During the 2016 presidential campaign, social media played a key role in driving voter turnout. In fact, it has been estimated that Facebook took in $1.4 billion in digital advertising during the election. It was also the primary weapon of choice for President Barack Obama's campaign.
Facebook's influence on politics and elections has been hotly debated. For years, critics have complained that the platform allows free hands to mislead voters, particularly in the context of elections. However, a recent study suggests that Facebook may actually help encourage civic participation. Several studies show that users are more likely to vote when they have friends who voted. This may be due to peer pressure, as well as the influence of social media.
While it's still unclear how Facebook actually affects the outcome of an election, it's clear that political campaigns use social media to enhance their message. The platform also provides a platform for advertisers to target specific demographics. Regardless, the company has been the subject of numerous complaints over the past couple of years, and its CEO, Mark Zuckerberg, has been accused of being too close to President Trump.
A few months ago, a group of prominent academics and researchers launched a Facebook-funded research project to explore the ways in which people trust information they find on the site. Researchers will recruit 200,000-400,000 Americans to participate in a series of experiments. They will be asked to share data on their usage of the social media site and, if they choose, download apps that track their behavior online. Some participants will even be required to stop using the site altogether.
The project will also explore whether or not social media can improve voter participation. This study is part of a bigger effort to understand the relationship between technology and democracy.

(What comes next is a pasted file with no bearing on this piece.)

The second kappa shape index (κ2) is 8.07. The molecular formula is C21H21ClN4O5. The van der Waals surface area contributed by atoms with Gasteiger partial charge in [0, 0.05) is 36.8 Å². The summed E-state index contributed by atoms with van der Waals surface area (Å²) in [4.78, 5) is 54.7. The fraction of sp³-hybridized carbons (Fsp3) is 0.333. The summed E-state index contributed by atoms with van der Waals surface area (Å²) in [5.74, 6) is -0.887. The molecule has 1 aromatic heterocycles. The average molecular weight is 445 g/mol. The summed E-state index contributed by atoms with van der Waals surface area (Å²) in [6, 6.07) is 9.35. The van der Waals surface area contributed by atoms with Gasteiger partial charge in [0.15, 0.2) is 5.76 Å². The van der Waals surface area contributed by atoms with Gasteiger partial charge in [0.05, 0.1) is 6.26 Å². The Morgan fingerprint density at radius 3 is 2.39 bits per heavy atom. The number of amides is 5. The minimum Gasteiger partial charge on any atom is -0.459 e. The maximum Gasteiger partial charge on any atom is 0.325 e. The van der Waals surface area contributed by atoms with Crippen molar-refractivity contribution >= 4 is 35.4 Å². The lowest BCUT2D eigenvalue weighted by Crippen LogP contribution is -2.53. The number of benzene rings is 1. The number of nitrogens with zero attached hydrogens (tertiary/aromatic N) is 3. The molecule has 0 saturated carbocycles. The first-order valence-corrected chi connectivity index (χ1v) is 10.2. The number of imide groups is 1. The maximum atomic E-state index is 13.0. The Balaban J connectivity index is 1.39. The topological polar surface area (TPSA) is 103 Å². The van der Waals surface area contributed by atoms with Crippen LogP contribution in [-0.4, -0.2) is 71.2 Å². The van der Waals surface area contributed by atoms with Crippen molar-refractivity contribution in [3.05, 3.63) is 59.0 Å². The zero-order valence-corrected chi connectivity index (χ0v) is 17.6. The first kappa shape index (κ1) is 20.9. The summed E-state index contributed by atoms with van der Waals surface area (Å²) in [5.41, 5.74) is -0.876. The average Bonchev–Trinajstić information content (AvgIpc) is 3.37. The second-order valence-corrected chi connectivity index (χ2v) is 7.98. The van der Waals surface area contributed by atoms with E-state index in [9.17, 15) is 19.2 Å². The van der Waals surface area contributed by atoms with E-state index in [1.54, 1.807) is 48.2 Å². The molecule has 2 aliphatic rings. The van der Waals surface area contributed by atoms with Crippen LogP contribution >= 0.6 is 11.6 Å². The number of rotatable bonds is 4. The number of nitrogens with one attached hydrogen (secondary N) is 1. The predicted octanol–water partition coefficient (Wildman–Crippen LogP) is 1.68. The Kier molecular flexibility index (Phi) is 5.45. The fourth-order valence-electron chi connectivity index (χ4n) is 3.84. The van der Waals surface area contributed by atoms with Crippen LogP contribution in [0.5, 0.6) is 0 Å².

The main research paper, which is still in the pipeline, will analyze the effects of different types of media on voting and voter engagement. It will also take a look at the social and psychological impact of online political campaigns.
The researchers plan to trawl the site for information on political ads and user behaviour. The results will be studied by a 17-person team of leading academics. These individuals will design experiments to test how the platform can help improve voter engagement and spread misinformation. Several members of the research team have a particular interest in politics. One of them is political scientist John Cuevas. He notes that Facebook's ability to manipulate the news feed could lead to more accurate information about elections.
While social media may help encourage citizen involvement in the upcoming midterms, it also raises a host of other concerns. Among them are privacy, surveillance, and tech ideology. All of these issues are not limited to Facebook, but they have been widely reported.